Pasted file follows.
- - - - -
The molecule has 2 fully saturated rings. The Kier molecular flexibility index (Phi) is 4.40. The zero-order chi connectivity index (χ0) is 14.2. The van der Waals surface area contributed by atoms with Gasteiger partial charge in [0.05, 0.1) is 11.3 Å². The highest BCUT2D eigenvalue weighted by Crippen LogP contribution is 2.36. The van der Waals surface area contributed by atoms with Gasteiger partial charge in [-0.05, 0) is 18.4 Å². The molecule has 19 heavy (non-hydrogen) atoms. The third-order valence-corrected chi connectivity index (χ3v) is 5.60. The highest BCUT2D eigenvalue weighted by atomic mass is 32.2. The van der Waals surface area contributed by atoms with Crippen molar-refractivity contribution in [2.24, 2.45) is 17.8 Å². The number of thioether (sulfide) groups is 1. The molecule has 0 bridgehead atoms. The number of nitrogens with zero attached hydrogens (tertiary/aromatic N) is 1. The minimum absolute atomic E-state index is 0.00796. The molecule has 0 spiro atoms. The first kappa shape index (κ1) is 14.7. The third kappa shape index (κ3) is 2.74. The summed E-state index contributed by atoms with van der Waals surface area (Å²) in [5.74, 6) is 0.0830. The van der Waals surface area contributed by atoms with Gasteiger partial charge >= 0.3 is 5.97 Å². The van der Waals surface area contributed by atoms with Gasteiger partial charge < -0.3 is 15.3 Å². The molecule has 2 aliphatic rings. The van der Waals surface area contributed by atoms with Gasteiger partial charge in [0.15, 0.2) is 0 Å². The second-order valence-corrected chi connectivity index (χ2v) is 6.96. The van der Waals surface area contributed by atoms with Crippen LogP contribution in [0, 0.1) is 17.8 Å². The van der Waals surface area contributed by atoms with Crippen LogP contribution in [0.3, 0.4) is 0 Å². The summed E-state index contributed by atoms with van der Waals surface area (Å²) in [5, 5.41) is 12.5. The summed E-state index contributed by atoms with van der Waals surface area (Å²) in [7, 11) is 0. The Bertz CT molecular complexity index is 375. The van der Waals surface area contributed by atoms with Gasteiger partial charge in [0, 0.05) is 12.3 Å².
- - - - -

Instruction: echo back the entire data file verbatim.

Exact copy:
The molecule has 2 fully saturated rings. The Kier molecular flexibility index (Phi) is 4.40. The zero-order chi connectivity index (χ0) is 14.2. The van der Waals surface area contributed by atoms with Gasteiger partial charge in [0.05, 0.1) is 11.3 Å². The highest BCUT2D eigenvalue weighted by Crippen LogP contribution is 2.36. The van der Waals surface area contributed by atoms with Gasteiger partial charge in [-0.05, 0) is 18.4 Å². The molecule has 19 heavy (non-hydrogen) atoms. The third-order valence-corrected chi connectivity index (χ3v) is 5.60. The highest BCUT2D eigenvalue weighted by atomic mass is 32.2. The van der Waals surface area contributed by atoms with Crippen molar-refractivity contribution in [2.24, 2.45) is 17.8 Å². The number of thioether (sulfide) groups is 1. The molecule has 0 bridgehead atoms. The number of nitrogens with zero attached hydrogens (tertiary/aromatic N) is 1. The minimum absolute atomic E-state index is 0.00796. The molecule has 0 spiro atoms. The first kappa shape index (κ1) is 14.7. The third kappa shape index (κ3) is 2.74. The summed E-state index contributed by atoms with van der Waals surface area (Å²) in [5.74, 6) is 0.0830. The van der Waals surface area contributed by atoms with Gasteiger partial charge >= 0.3 is 5.97 Å². The van der Waals surface area contributed by atoms with Gasteiger partial charge < -0.3 is 15.3 Å². The molecule has 2 aliphatic rings. The van der Waals surface area contributed by atoms with Gasteiger partial charge in [0.15, 0.2) is 0 Å². The second-order valence-corrected chi connectivity index (χ2v) is 6.96. The van der Waals surface area contributed by atoms with Crippen LogP contribution in [0, 0.1) is 17.8 Å². The van der Waals surface area contributed by atoms with Crippen LogP contribution in [0.3, 0.4) is 0 Å². The summed E-state index contributed by atoms with van der Waals surface area (Å²) in [5, 5.41) is 12.5. The summed E-state index contributed by atoms with van der Waals surface area (Å²) in [7, 11) is 0. The Bertz CT molecular complexity index is 375. The van der Waals surface area contributed by atoms with Gasteiger partial charge in [0, 0.05) is 12.3 Å².